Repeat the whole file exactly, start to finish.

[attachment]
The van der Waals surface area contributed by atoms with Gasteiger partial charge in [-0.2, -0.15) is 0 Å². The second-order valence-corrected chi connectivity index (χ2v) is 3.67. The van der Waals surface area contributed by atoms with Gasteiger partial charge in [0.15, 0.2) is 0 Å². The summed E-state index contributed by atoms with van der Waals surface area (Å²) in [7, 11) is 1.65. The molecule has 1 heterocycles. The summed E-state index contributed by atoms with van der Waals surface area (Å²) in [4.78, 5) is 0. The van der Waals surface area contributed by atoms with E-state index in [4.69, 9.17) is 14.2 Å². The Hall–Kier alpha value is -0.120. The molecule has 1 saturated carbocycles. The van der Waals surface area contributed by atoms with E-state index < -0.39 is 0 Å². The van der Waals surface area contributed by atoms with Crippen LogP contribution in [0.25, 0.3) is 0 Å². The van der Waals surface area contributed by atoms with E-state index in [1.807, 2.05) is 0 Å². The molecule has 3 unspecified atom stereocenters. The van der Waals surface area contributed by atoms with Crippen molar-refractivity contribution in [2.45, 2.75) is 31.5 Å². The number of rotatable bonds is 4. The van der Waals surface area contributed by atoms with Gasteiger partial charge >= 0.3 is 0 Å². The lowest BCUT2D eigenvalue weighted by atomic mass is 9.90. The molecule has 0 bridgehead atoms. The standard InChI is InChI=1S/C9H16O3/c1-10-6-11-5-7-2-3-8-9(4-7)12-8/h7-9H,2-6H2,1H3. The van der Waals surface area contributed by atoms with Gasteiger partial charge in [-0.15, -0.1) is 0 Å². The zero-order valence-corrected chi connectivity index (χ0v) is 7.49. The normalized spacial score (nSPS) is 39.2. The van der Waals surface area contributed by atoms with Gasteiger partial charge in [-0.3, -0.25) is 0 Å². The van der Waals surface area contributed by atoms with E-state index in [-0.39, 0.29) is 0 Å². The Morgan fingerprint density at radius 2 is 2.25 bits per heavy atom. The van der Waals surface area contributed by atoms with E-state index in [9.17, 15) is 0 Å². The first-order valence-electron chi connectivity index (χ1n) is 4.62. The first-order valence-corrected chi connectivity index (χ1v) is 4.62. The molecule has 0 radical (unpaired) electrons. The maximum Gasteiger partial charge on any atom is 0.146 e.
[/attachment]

The van der Waals surface area contributed by atoms with Gasteiger partial charge in [-0.2, -0.15) is 0 Å². The second-order valence-corrected chi connectivity index (χ2v) is 3.67. The van der Waals surface area contributed by atoms with Gasteiger partial charge in [0.15, 0.2) is 0 Å². The summed E-state index contributed by atoms with van der Waals surface area (Å²) in [7, 11) is 1.65. The molecule has 1 heterocycles. The summed E-state index contributed by atoms with van der Waals surface area (Å²) in [4.78, 5) is 0. The van der Waals surface area contributed by atoms with E-state index in [4.69, 9.17) is 14.2 Å². The Hall–Kier alpha value is -0.120. The molecule has 1 saturated carbocycles. The van der Waals surface area contributed by atoms with E-state index < -0.39 is 0 Å². The van der Waals surface area contributed by atoms with Crippen LogP contribution in [0.25, 0.3) is 0 Å². The van der Waals surface area contributed by atoms with E-state index in [1.807, 2.05) is 0 Å². The molecule has 3 unspecified atom stereocenters. The van der Waals surface area contributed by atoms with Crippen molar-refractivity contribution in [2.45, 2.75) is 31.5 Å². The number of rotatable bonds is 4. The van der Waals surface area contributed by atoms with Gasteiger partial charge >= 0.3 is 0 Å². The lowest BCUT2D eigenvalue weighted by atomic mass is 9.90. The molecule has 0 bridgehead atoms. The standard InChI is InChI=1S/C9H16O3/c1-10-6-11-5-7-2-3-8-9(4-7)12-8/h7-9H,2-6H2,1H3. The van der Waals surface area contributed by atoms with Gasteiger partial charge in [-0.15, -0.1) is 0 Å². The zero-order valence-corrected chi connectivity index (χ0v) is 7.49. The normalized spacial score (nSPS) is 39.2. The van der Waals surface area contributed by atoms with Gasteiger partial charge in [-0.3, -0.25) is 0 Å². The van der Waals surface area contributed by atoms with E-state index in [-0.39, 0.29) is 0 Å². The Morgan fingerprint density at radius 2 is 2.25 bits per heavy atom. The van der Waals surface area contributed by atoms with E-state index in [9.17, 15) is 0 Å². The first-order valence-electron chi connectivity index (χ1n) is 4.62. The first-order valence-corrected chi connectivity index (χ1v) is 4.62. The molecule has 0 radical (unpaired) electrons. The maximum Gasteiger partial charge on any atom is 0.146 e.